Yet despite people’s shock, how many of us have internalized the fact that such occurrences are a likely direct result of decades of subtle and not so subtle sexualization of woman and children in the media and on the streets?

The fact that it took an event like this for the city of Tel Aviv to finally remove an outrageous mural painted on a beach change-room of some “macho guys” peaking into the girls change-room, speaks volumes of where society has been.

The bastion of so-called liberalism has been absolutely ok with such a disgraceful “piece of art” which is only one of many such pieces of junk being produced by our subculture.

On our daf, the view is expressed that the first man and woman were created as one entity, with a male face on one side, and a female face on the other.

The Gemara asks which side was on front, and answers that the male side was probably in front.

This is because we have learnt in a Beraisa that a man should never walk behind a woman, even his own wife, and if he meets a woman on a single-file bridge, he should ask her to move to the side so that he can pass her.

The same Beraisa concludes that anyone who follows a woman in a river has no share in the world to come.

The question one immediately needs to ask is what exactly is so terrible about walking behind a woman.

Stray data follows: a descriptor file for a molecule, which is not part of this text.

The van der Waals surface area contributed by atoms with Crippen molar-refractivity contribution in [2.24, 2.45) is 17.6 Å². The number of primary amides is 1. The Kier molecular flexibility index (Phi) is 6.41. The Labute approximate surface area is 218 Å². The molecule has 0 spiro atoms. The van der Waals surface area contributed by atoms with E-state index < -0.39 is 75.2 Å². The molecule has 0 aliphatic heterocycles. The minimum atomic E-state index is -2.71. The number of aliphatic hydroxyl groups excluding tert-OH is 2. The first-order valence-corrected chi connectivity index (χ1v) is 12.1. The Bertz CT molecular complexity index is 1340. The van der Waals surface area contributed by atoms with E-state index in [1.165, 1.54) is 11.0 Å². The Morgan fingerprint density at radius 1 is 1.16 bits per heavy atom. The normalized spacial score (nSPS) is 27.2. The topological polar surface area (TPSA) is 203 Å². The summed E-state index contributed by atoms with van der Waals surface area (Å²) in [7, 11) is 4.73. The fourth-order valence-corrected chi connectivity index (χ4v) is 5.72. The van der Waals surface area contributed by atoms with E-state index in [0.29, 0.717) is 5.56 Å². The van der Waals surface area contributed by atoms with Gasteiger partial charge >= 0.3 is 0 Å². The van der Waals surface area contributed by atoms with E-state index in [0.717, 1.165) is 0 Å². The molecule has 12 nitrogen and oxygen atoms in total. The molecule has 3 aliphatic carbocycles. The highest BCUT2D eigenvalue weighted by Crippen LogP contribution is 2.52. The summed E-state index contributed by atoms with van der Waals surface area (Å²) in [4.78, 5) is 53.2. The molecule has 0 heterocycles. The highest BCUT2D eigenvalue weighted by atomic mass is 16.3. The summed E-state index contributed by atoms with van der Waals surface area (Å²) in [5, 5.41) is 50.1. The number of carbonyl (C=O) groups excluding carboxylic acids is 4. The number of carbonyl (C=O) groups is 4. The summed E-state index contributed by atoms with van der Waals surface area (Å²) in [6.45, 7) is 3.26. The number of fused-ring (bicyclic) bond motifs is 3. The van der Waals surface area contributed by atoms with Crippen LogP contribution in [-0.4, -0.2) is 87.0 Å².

The modern person’s first reaction might be to get defensive and say that this is an example of old-fashioned chauvinism that has no place in modern society- after all, were we not always taught as kids that “ladies go first?”

Indeed, a first glimpse at Rashi on the first statement of the Beraisa, who says that it is גנאי לו, loosely translated as “degrading for him,” might strengthen this claim, if we take it to mean that it is beneath the honor of a man to be behind a woman

Another important think to note is the difference between the first parts and last parts of the Beraisa- the former instruction not to walk behind a woman applies even to one’s own wife, but does not get the forceful condemnation of the later.

The later statement discusses following a woman in a river, does not mention one’s own wife, but issues a far more severe condemnation.

A look at Rashi’s comments on this later statement shows that he understands this to be referring only to another man’s wife, a view that seems to be accepted by the consensus of the Rishonim. He explains that the concern here is that she removes her clothes while washing or bathing in the river.

However, even an adulterer has a share in the world to come, so why would someone who follows someone else’s naked wife into a river forfeit this share?

As one continues down the daf, one sees that the suggestion that our Gemara makes light of woman is completely incorrect.